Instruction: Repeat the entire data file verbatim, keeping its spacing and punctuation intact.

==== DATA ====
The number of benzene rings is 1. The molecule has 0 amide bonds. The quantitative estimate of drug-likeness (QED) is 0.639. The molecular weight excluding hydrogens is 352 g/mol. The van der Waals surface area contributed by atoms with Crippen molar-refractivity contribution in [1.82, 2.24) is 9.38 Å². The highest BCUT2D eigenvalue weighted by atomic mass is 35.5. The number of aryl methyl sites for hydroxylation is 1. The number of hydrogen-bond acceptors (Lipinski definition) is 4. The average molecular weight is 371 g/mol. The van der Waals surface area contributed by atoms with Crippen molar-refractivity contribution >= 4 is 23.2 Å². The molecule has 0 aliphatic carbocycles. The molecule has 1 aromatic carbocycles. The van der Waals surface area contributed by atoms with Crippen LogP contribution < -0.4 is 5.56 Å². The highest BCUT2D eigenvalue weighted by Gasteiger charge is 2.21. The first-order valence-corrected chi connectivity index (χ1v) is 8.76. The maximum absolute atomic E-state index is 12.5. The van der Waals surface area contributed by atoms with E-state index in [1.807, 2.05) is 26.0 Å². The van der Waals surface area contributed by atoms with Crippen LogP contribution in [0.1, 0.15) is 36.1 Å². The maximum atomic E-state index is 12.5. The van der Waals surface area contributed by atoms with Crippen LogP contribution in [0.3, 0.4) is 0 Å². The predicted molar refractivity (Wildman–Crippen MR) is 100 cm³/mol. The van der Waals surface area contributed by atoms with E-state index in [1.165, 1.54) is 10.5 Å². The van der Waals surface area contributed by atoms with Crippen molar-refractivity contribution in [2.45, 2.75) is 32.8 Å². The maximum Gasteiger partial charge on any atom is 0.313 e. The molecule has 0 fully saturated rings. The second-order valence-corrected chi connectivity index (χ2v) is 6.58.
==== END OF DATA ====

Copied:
The number of benzene rings is 1. The molecule has 0 amide bonds. The quantitative estimate of drug-likeness (QED) is 0.639. The molecular weight excluding hydrogens is 352 g/mol. The van der Waals surface area contributed by atoms with Crippen molar-refractivity contribution in [1.82, 2.24) is 9.38 Å². The highest BCUT2D eigenvalue weighted by atomic mass is 35.5. The number of aryl methyl sites for hydroxylation is 1. The number of hydrogen-bond acceptors (Lipinski definition) is 4. The average molecular weight is 371 g/mol. The van der Waals surface area contributed by atoms with Crippen molar-refractivity contribution >= 4 is 23.2 Å². The molecule has 0 aliphatic carbocycles. The molecule has 1 aromatic carbocycles. The van der Waals surface area contributed by atoms with Crippen LogP contribution < -0.4 is 5.56 Å². The highest BCUT2D eigenvalue weighted by Gasteiger charge is 2.21. The first-order valence-corrected chi connectivity index (χ1v) is 8.76. The maximum absolute atomic E-state index is 12.5. The van der Waals surface area contributed by atoms with E-state index in [1.807, 2.05) is 26.0 Å². The van der Waals surface area contributed by atoms with Crippen LogP contribution in [0.1, 0.15) is 36.1 Å². The maximum atomic E-state index is 12.5. The van der Waals surface area contributed by atoms with Crippen LogP contribution in [0.3, 0.4) is 0 Å². The predicted molar refractivity (Wildman–Crippen MR) is 100 cm³/mol. The van der Waals surface area contributed by atoms with E-state index in [1.165, 1.54) is 10.5 Å². The van der Waals surface area contributed by atoms with Crippen molar-refractivity contribution in [2.45, 2.75) is 32.8 Å². The maximum Gasteiger partial charge on any atom is 0.313 e. The molecule has 0 fully saturated rings. The second-order valence-corrected chi connectivity index (χ2v) is 6.58.